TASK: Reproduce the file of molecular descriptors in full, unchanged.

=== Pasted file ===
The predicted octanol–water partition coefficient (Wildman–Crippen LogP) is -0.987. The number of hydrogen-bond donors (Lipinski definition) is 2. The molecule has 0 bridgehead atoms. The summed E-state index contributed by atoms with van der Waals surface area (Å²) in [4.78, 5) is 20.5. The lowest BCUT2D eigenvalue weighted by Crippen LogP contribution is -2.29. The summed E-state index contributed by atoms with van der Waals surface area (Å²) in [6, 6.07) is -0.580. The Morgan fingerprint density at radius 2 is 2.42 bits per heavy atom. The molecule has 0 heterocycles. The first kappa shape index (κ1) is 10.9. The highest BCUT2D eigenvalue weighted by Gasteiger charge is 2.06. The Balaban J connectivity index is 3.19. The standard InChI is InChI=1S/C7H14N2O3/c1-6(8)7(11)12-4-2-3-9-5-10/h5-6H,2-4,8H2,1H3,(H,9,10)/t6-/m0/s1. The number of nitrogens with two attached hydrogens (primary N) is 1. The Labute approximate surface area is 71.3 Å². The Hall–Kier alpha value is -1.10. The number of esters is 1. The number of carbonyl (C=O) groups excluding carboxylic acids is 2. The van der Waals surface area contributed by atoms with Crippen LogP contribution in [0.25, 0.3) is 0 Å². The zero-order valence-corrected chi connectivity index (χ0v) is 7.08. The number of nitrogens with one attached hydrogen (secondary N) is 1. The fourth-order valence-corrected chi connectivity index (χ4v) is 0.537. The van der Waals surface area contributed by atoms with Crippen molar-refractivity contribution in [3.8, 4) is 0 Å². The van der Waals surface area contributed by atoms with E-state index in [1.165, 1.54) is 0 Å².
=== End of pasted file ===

The predicted octanol–water partition coefficient (Wildman–Crippen LogP) is -0.987. The number of hydrogen-bond donors (Lipinski definition) is 2. The molecule has 0 bridgehead atoms. The summed E-state index contributed by atoms with van der Waals surface area (Å²) in [4.78, 5) is 20.5. The lowest BCUT2D eigenvalue weighted by Crippen LogP contribution is -2.29. The summed E-state index contributed by atoms with van der Waals surface area (Å²) in [6, 6.07) is -0.580. The Morgan fingerprint density at radius 2 is 2.42 bits per heavy atom. The molecule has 0 heterocycles. The first kappa shape index (κ1) is 10.9. The highest BCUT2D eigenvalue weighted by Gasteiger charge is 2.06. The Balaban J connectivity index is 3.19. The standard InChI is InChI=1S/C7H14N2O3/c1-6(8)7(11)12-4-2-3-9-5-10/h5-6H,2-4,8H2,1H3,(H,9,10)/t6-/m0/s1. The number of nitrogens with two attached hydrogens (primary N) is 1. The Labute approximate surface area is 71.3 Å². The Hall–Kier alpha value is -1.10. The number of esters is 1. The number of carbonyl (C=O) groups excluding carboxylic acids is 2. The van der Waals surface area contributed by atoms with Crippen LogP contribution in [0.25, 0.3) is 0 Å². The zero-order valence-corrected chi connectivity index (χ0v) is 7.08. The number of nitrogens with one attached hydrogen (secondary N) is 1. The fourth-order valence-corrected chi connectivity index (χ4v) is 0.537. The van der Waals surface area contributed by atoms with Crippen molar-refractivity contribution in [3.8, 4) is 0 Å². The van der Waals surface area contributed by atoms with E-state index in [1.165, 1.54) is 0 Å².